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Need For Speed Heat Review – Mixing Underground with ProStreet!


Need For Speed has a long and storied history on the Xbox consoles, becoming EA’s premier arcade style racing game. There have been both highlights and lowlights along the way, from the majesty that was Most Wanted and Underground 2, to the travesty that was The Run, and the ill fated foray into realism with the Shift series. Much to my delight, the new game, Need For Speed Heat (henceforth referred to as NFS Heat), seems to have vibes of my favourite games about it; the cop baiting fun of Most Wanted, mixed with the officially condoned racing of ProStreet, and all combined with the wild customizability of Underground 2. 

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The first thing we have to get our head around with NFS Heat is the way the game is split in half, working between night and day, and the difference in the gameplay is almost as stark. See, in the day, all is lovely and fluffy on the mean streets of Palm City, with relaxed, laid back cops not even bothering to chase if you do anything short of crashing into them. All the races are officially sanctioned, and take place on nice, safe closed roads, so the chances of crashing into Doreen on her way to whist is non-existent.

Come the hours of darkness though and the world changes. All the races you can take part in now are very unsanctioned, and run on open roads, where oncoming traffic is a constant danger. It is here where we see the cops turn, becoming absolutely brutal in the process. They are much tougher than in Most Wanted, and sideswiping a cop car to get them off your tail is now a good way to wreck your own motor; taking out the higher level police cars is nigh on impossible. The only option is to run for the hills, but even this is fraught with danger, as they really do not give up. But, with the major mechanic explored, how does the game play out?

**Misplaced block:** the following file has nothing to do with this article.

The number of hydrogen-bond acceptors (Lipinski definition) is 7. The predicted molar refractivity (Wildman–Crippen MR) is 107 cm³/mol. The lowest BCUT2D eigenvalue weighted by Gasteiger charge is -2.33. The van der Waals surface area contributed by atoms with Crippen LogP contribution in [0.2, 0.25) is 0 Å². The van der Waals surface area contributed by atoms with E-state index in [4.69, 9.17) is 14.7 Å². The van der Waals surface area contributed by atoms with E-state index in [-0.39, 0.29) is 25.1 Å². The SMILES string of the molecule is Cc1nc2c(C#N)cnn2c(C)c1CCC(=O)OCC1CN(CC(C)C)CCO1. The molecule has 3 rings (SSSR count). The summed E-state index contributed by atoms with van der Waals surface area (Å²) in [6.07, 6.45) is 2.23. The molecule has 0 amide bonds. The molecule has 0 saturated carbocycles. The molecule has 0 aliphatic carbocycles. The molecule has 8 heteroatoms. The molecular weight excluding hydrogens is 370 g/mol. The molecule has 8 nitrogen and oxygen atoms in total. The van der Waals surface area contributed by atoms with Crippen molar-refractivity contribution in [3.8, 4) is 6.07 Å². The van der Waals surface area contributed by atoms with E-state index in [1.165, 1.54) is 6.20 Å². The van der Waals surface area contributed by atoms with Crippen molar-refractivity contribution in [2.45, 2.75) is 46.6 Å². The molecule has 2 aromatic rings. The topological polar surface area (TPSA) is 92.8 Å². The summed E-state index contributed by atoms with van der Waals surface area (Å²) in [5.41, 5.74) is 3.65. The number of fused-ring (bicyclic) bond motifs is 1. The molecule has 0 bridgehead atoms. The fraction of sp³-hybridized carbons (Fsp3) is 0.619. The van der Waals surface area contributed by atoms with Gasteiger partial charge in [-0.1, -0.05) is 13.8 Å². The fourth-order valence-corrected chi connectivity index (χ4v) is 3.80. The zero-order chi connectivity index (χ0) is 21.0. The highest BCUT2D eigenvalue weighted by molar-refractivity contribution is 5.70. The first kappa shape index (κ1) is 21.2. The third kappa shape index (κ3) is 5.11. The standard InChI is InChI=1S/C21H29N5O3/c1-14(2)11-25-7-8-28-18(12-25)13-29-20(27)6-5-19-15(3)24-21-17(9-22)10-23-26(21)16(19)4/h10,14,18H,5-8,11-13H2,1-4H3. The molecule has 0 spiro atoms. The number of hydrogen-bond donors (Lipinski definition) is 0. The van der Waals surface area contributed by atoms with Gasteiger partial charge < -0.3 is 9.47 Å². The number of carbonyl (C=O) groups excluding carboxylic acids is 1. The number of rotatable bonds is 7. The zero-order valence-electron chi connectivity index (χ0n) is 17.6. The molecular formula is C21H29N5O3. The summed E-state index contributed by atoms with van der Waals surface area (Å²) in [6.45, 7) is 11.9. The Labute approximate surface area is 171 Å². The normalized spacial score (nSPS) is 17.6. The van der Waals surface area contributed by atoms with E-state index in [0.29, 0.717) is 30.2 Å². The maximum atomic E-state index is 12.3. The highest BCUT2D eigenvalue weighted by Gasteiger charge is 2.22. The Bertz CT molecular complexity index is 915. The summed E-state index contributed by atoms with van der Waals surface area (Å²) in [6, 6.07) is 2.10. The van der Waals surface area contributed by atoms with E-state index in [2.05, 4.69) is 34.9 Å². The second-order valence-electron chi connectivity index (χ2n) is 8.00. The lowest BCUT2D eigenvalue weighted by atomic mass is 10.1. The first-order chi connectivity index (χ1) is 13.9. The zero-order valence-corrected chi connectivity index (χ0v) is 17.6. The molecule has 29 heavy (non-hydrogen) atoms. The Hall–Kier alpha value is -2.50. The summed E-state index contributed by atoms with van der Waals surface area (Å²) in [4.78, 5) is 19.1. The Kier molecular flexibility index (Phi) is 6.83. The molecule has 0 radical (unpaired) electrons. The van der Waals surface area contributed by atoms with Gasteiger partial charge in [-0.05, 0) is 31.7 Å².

Very well is the answer, but with some caveats. First off, Need for Speed Heat looks amazing, with shiny graphics, a car model that gets progressively more battered as you mistreat it on the streets, fantastic scenery and more lens flare than you can shake a camshaft at. Seriously, sometimes I’ve wished there was the option to put the sun visor down, especially if the streets are wet after rain, as the glare is blinding. Still, the game does a good job of making the city feel alive and breathing, with a nice mixture of traffic on the streets, from small sedans up to trucks, all of which can be crashed into. Ideally, you’d not do this, but sometimes it seems unavoidable. 

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In the day, the city is fairly muted, but at night it turns into a Miami Vice style neon fest, with so many lights and reflections that it’s sometimes hard to see where you are supposed to be driving. In another departure for the series, EA have obviously been looking at the success of the Forza Horizon games and thought they fancied a bit of that, as you are no longer restricted to driving on roads, and quite often when making your way to a new race or other destination, it can be faster to drive across country in a straight line, rather than follow the roads. 

With this new found freedom comes some new ways of racing. There are the familiar street race style events, alongside scored drift events that are making a comeback. New this time around are off road races, and as luck would have it, your car can be fitted with parts that enable it to be competitive in the various events. These range from diffs to tyres that can be purchased, at least if you have enough “bank” and have earned enough “rep” to unlock the bits you need. Taking a leaf again from the Horizon games, you can even go so far as to swap the entire engine from your vehicle for a more powerful lump, and then tune that.